What Can P90X Teach Us About Social Digital Principles?

In case you may be living under a rock and do not know what P90X is, it’s currently the media darling of the fitness world. It’s a fitness program encapsulated on DVD in which it stresses 3 simple core principles into it’s workout regime. The core principles are grounded in intensity, variety and consistency.

So I thought, can we make a correlation between P90X and social? Or marketing either online or offline?

The answer is absolutely. Let’s take a quick look.

First, I did a search on Intensity and pulled these colloquial terms:

All of them make sense, but when I think of intensity in digital/social media marketing, I think of focus.

Next up is Variety, which would seemingly fly in the face of focus, but not necessarily. To me, variety means keeping things fresh, not only from a marketing standpoint but also from the standpoint of giving you and your employees and your customers, a reason to come to work, do the work and buy the work. Variety is a two way street.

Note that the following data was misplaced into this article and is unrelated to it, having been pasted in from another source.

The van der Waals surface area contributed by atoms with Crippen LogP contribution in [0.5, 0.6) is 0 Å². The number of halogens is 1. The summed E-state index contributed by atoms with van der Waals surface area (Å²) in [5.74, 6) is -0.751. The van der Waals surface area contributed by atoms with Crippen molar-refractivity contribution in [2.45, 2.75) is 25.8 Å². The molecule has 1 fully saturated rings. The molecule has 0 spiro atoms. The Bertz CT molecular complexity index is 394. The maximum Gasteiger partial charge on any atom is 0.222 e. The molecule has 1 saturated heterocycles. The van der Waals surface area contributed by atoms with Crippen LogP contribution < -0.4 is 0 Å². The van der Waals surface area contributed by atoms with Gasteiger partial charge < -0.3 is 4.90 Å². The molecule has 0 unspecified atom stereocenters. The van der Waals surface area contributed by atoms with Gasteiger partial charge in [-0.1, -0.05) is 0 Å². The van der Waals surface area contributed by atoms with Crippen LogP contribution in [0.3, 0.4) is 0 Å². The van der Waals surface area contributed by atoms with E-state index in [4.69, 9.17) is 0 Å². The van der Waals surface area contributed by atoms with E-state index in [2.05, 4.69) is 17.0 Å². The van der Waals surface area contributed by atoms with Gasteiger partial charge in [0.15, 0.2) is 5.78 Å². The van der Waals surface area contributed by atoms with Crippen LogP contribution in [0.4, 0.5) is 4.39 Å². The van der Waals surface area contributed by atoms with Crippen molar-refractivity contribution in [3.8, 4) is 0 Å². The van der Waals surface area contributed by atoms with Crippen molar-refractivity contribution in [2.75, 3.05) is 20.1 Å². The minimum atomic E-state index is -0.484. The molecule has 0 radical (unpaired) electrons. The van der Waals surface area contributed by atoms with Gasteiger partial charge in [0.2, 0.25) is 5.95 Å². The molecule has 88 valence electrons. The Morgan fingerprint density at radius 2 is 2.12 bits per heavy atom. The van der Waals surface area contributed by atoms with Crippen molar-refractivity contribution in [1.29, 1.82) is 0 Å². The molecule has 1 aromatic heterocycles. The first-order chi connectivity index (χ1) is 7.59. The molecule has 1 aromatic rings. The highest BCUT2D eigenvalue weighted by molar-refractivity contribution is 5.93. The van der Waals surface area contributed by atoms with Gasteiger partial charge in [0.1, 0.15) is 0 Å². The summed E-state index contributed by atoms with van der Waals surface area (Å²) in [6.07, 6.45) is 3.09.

Lastly we have one of the four pillars of life in my opinion. Consistency. Do you want to succeed? Do you want to win? Do you want to overcome? It’s all about reps. Being consistent with your routine, with your messaging, with your offers, with your conversations, with your content, with your employees and most importantly with your customers. In sports, we marvel at how good it appears that some athletes are-we don’t realize how hard they practiced and worked in order to be consistent.

What principles guide you?

2 thoughts on “What Can P90X Teach Us About Social Digital Principles?

  1. I love your translation of the principles of P90X into social media marketing. I see so many people in social media (and of course fitness) start and stop, start and stop. The results come with consistency and part of staying consistent is to have variety. And, you’re right about not trying to do all the social media out there. Rock on!

  2. I wanted to focus on the topic of consistancy. By far, this element seperates the winners from the loosers in a direct mail campaign. It is not unusual to see clients new to this media be surprised when they don’t pull a 20% response rate out of the gate. With a good, qualified list, and a great offer, you will get responses and new customers. You keep testing your offer to up your response rate but you HAVE TO KEEP MAILING in order to maintain success.

    Mark Ryan

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